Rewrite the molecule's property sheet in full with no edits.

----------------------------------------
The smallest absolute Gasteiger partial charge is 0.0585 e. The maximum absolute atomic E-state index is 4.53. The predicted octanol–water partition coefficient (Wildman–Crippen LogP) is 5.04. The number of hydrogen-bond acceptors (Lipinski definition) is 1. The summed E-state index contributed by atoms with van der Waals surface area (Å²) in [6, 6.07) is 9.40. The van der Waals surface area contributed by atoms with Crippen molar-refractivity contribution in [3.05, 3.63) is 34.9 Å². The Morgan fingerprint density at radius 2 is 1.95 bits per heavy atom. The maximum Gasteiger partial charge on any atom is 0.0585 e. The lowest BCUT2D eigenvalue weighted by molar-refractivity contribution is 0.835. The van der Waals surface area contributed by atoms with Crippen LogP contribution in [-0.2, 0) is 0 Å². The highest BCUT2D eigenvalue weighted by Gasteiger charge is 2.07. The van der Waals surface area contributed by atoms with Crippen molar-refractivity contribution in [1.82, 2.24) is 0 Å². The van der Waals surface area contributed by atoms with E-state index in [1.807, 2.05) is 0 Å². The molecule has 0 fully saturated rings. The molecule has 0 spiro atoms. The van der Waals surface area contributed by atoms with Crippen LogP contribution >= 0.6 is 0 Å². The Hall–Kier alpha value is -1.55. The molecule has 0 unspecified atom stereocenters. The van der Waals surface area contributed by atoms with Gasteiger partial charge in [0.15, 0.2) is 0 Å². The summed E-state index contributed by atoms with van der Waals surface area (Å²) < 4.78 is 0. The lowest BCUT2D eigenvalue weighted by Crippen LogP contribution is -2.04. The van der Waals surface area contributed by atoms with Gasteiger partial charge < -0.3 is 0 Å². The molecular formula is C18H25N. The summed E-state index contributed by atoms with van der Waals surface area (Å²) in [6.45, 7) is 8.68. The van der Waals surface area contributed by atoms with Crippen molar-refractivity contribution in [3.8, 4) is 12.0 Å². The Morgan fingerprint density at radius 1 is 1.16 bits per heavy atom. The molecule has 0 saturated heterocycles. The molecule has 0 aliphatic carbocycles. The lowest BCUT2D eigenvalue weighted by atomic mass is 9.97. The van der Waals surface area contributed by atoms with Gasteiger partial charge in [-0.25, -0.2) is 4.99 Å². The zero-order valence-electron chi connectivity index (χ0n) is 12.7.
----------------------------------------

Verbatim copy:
The smallest absolute Gasteiger partial charge is 0.0585 e. The maximum absolute atomic E-state index is 4.53. The predicted octanol–water partition coefficient (Wildman–Crippen LogP) is 5.04. The number of hydrogen-bond acceptors (Lipinski definition) is 1. The summed E-state index contributed by atoms with van der Waals surface area (Å²) in [6, 6.07) is 9.40. The van der Waals surface area contributed by atoms with Crippen molar-refractivity contribution in [3.05, 3.63) is 34.9 Å². The Morgan fingerprint density at radius 2 is 1.95 bits per heavy atom. The maximum Gasteiger partial charge on any atom is 0.0585 e. The lowest BCUT2D eigenvalue weighted by molar-refractivity contribution is 0.835. The van der Waals surface area contributed by atoms with Crippen LogP contribution in [-0.2, 0) is 0 Å². The highest BCUT2D eigenvalue weighted by Gasteiger charge is 2.07. The van der Waals surface area contributed by atoms with Crippen molar-refractivity contribution in [1.82, 2.24) is 0 Å². The van der Waals surface area contributed by atoms with E-state index in [1.807, 2.05) is 0 Å². The molecule has 0 fully saturated rings. The molecule has 0 spiro atoms. The van der Waals surface area contributed by atoms with Crippen LogP contribution >= 0.6 is 0 Å². The Hall–Kier alpha value is -1.55. The molecule has 0 unspecified atom stereocenters. The van der Waals surface area contributed by atoms with Gasteiger partial charge in [0.15, 0.2) is 0 Å². The summed E-state index contributed by atoms with van der Waals surface area (Å²) < 4.78 is 0. The lowest BCUT2D eigenvalue weighted by Crippen LogP contribution is -2.04. The van der Waals surface area contributed by atoms with Gasteiger partial charge < -0.3 is 0 Å². The molecular formula is C18H25N. The summed E-state index contributed by atoms with van der Waals surface area (Å²) in [6.45, 7) is 8.68. The van der Waals surface area contributed by atoms with Crippen molar-refractivity contribution in [3.8, 4) is 12.0 Å². The Morgan fingerprint density at radius 1 is 1.16 bits per heavy atom. The molecule has 0 saturated heterocycles. The molecule has 0 aliphatic carbocycles. The lowest BCUT2D eigenvalue weighted by atomic mass is 9.97. The van der Waals surface area contributed by atoms with Gasteiger partial charge in [-0.25, -0.2) is 4.99 Å². The zero-order valence-electron chi connectivity index (χ0n) is 12.7.